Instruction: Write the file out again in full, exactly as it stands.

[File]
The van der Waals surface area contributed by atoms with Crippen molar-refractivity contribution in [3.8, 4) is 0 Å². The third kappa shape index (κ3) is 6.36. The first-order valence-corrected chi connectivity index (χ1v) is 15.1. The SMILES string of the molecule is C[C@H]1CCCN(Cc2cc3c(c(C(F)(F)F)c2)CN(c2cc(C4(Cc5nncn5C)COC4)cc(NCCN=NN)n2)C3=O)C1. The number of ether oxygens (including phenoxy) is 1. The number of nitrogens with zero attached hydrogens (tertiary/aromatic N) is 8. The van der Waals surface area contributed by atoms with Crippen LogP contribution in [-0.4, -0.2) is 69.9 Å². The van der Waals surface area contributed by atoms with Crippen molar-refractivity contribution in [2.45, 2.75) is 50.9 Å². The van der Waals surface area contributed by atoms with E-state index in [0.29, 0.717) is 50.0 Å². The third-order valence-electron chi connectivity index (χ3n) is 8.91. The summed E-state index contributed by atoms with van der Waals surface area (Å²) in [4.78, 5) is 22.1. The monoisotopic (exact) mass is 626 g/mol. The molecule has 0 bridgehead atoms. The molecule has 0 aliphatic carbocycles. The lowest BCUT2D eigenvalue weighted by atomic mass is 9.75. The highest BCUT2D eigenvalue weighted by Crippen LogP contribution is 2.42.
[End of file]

The van der Waals surface area contributed by atoms with Crippen molar-refractivity contribution in [3.8, 4) is 0 Å². The third kappa shape index (κ3) is 6.36. The first-order valence-corrected chi connectivity index (χ1v) is 15.1. The SMILES string of the molecule is C[C@H]1CCCN(Cc2cc3c(c(C(F)(F)F)c2)CN(c2cc(C4(Cc5nncn5C)COC4)cc(NCCN=NN)n2)C3=O)C1. The number of ether oxygens (including phenoxy) is 1. The number of nitrogens with zero attached hydrogens (tertiary/aromatic N) is 8. The van der Waals surface area contributed by atoms with Crippen LogP contribution in [-0.4, -0.2) is 69.9 Å². The van der Waals surface area contributed by atoms with Crippen molar-refractivity contribution in [2.45, 2.75) is 50.9 Å². The van der Waals surface area contributed by atoms with E-state index in [0.29, 0.717) is 50.0 Å². The third-order valence-electron chi connectivity index (χ3n) is 8.91. The summed E-state index contributed by atoms with van der Waals surface area (Å²) in [4.78, 5) is 22.1. The monoisotopic (exact) mass is 626 g/mol. The molecule has 0 bridgehead atoms. The molecule has 0 aliphatic carbocycles. The lowest BCUT2D eigenvalue weighted by atomic mass is 9.75. The highest BCUT2D eigenvalue weighted by Crippen LogP contribution is 2.42.